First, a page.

ACTIVE TRANSPORTATION PLAN (3 Parts in 1)
Transportation played a key role in Tuesday’s Fort Worth City Council work session.
The council was given a powerpoint presentation on the Fort Worth Active Transportation Plan by the city’s Senior Transportation Planner. Regional Mobility and Innovation Officer Chad Edwards presented a briefing on regional mobility, followed by Trinity Metro Senior Vice President Bob Baulsir presenting that company’s initiative.
The Fort Worth Active Transportation Plan aims to create a regionally coordinated and locally connected bicycle and pedestrian system. The idea is to have a safe, comfortable, accessible and equitable network of trails, sidewalks, and on-street bicycle facilities for people of all ages and abilities.
Ryan described active transportation as “a way of getting to your destination that doesn’t include a vehicle. No matter your age or ability, you can get around in Fort Worth.”
The plan is also designed to encourage a healthy lifestyle, economic development, and increased community awareness and funding for alternative modes of transportation.
Stakeholders representing 53 groups are guiding the project. Several public meetings and education events have been held since the spring of 2018.
Statistics pushing the program show that pedestrian crashes increased from 11 in 2010 to 36 in 2018, and since 2010 pedestrians have accounted for 15.5 percent of all road deaths. Also, the top crash causes for bicyclists were driver inattention and failure to yield.
In considering that sidewalk, trail, and bike design should meet the needs of all users, of all ages and abilities, the program notes these needs:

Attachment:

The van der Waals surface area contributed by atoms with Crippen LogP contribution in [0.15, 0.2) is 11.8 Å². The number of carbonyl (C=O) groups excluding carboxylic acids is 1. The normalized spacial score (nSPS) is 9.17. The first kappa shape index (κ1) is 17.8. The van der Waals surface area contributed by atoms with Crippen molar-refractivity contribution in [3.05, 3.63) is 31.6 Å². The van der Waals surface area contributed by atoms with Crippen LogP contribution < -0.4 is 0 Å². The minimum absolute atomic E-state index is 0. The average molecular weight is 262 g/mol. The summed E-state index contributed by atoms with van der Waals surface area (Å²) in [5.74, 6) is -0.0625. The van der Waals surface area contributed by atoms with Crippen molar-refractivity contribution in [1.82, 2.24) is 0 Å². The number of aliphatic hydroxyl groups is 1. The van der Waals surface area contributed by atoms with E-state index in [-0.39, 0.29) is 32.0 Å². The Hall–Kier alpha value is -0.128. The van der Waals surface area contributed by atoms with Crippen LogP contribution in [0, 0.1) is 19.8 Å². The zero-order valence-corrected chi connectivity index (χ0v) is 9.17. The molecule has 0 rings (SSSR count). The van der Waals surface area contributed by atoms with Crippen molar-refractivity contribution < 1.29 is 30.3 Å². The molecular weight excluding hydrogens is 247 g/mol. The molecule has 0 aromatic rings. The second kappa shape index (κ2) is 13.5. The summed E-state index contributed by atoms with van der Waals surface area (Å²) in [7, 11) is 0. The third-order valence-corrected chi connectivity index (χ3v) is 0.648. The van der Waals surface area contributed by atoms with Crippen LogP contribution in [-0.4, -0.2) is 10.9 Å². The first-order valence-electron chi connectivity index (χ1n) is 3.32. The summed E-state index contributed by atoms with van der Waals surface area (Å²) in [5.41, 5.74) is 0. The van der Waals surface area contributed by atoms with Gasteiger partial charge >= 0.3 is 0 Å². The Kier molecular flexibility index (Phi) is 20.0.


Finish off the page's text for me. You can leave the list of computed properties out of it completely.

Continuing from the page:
*Appropriately designed for land use context.
*ADA accessible curb ramps and signals.
*Appropriately wide sidewalks with buffers from traffic.
*Separated sidepaths along busy roadways.
*Buffered and separated bike lanes.
Statistics also show that 53.5 percent of the majority-minority communities are within a half mile of access to existing bicycle lanes or trails, and 6 percent of majority-minority communities are within a half mile of existing bike shares.
Targets for the plan include:
*Zero annual bicycle/pedestrian fatalities by 2030, current average is one per year bicycles and 22.4 pedestrian.
*Decrease missing curb ramps in super majority-minority area from 68.6 percent to 48.6 percent by 2025.
*Decrease missing/poor condition sidewalks in super majority-minority areas from 67 percent to 47 percent by 2023.
*Decrease Fort Worth overweight/overweight residents from 68.1 percent to 61.3 percent by 2030.
*Increase majority-minority land area within a half mile access to trails or bike lanes from 34 percent to 44 percent by 2025.Moving forward includes:
*A Vision Zero Policy and creation of a Vision Zero Plan.
*Continuing to educate the public on safe behavior and interaction for people who are driving, walking, bicycling, and using transit.
*Adoption of an Equity in Transportation Policy to facilitate the ongoing identification and eradication of racial and cultural disparities in transportation affordability, access, and safety.
Funding targets are:
*Sidewalks/pedestrian safety – $10 million from 2014 bond, $17 million from 2018 bond, $34 million from next bond, $68 from subsequent bond.
*On-street bicycle facilities – $1.2 million from 2014 bond, $3 million from 2018 bond, $6 million from next bond, $12 million from subsequent bond, $250,000 annually from general fund by 2022.
*Trails – $1.9 million from 2014 bond, $7.5 million from 2018 bond, $14 million from next bond, $28 million from subsequent bond.
Ryan said figures from the 2018 bond were doubled (or close to) and then doubled again for an estimate.
“With that large amount of needs we wanted to make a recommendation that we could bring forward, to have as a discussion point, somewhere to begin. We can’t predict grants or other funding, but we can predict bond funding a little better,” she said.”
A resolution is expected to go before the city council at its April 9 meeting.